UNITED NATIONS - UN leader Ban Ki-moon said Thursday the world must break a decade old "logjam" in trade talks to boost efforts to eradicate poverty.
Ban appealed for the action as he sought to rally support for the Millennium Development Goals, whose final deadlines are fast approaching. The economic crisis has badly hit the campaign to end poverty and boost health and education.
The UN secretary general said he hoped a World Trade Organisation ministerial meeting in Bali, Indonesia in December, "can make progress in breaking the logjam and reaping the development benefits of trade."
Ban presented a report on international efforts to reach the MDGs, which were set at a world summit in 2000 with a deadline of 2015. He said the results were "mixed."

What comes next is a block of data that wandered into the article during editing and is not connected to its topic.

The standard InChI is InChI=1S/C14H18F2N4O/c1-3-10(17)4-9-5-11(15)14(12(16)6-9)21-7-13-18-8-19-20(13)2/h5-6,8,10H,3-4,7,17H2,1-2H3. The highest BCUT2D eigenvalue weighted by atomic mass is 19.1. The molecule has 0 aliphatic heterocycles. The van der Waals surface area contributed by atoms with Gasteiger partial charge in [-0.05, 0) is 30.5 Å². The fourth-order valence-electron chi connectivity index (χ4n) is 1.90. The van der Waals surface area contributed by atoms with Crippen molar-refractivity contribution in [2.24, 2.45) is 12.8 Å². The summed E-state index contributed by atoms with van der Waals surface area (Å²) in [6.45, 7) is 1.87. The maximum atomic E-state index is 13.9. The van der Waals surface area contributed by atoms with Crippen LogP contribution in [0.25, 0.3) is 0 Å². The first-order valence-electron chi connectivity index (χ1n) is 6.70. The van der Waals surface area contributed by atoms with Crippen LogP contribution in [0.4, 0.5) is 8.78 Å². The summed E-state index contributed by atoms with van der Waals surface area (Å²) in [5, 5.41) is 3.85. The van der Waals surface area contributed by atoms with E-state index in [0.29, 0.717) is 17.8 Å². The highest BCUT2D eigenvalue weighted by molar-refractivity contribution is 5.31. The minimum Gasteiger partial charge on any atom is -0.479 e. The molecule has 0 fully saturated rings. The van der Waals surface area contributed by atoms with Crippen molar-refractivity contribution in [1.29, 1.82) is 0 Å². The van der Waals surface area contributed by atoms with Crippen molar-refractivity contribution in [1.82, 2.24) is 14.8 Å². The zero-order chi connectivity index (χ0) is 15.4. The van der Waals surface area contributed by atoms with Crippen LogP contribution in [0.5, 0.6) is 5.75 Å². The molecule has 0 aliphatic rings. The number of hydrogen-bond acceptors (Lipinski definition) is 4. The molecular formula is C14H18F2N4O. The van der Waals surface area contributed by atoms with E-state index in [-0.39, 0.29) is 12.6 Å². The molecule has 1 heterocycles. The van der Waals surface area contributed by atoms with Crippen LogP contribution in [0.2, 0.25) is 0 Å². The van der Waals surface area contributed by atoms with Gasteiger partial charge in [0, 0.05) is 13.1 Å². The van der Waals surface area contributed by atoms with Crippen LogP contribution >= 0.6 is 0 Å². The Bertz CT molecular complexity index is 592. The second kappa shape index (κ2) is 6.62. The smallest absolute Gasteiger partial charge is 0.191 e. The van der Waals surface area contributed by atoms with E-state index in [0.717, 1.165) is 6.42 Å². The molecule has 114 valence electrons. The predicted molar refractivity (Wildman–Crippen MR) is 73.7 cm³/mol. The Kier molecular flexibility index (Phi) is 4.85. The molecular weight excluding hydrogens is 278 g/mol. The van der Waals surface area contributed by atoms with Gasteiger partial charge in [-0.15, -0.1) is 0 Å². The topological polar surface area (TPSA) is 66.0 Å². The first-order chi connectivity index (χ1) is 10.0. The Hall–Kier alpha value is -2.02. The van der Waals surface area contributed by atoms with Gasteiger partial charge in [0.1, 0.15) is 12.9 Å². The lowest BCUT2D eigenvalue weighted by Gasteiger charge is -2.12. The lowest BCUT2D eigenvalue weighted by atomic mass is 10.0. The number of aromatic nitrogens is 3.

The report said development aid to the poorest countries had fallen by four per cent in 2012 to $125.9 billion. It was the second straight annual drop and was again blamed on austerity measures caused by the global economic crisis.
Bilateral aid to the 49 poorest countries fell 12.8 per cent to $26 billion, according to the UN figures.
World trade grew by two per cent in 2012, down from 5.2 per cent in 2011, reflecting a slowdown in the wealthy nations.
The report said increasing trade could play a major role in the campaign to reach the MDGs, which will be widely discussed at the UN General Assembly leaders' meeting next week.
The WTO, which sets the rules for global trade, launched the Doha round of liberalization talks in 2001. But they have become bogged down in disputes between rich nations and the emerging powers and poorer countries over agricultural subsidies and tariff barriers.
The UN report called for greater efforts against tax evasion and for pharmaceutical companies to reduce the price of essential medicines to help the poorest countries battling AIDS, malaria and other diseases.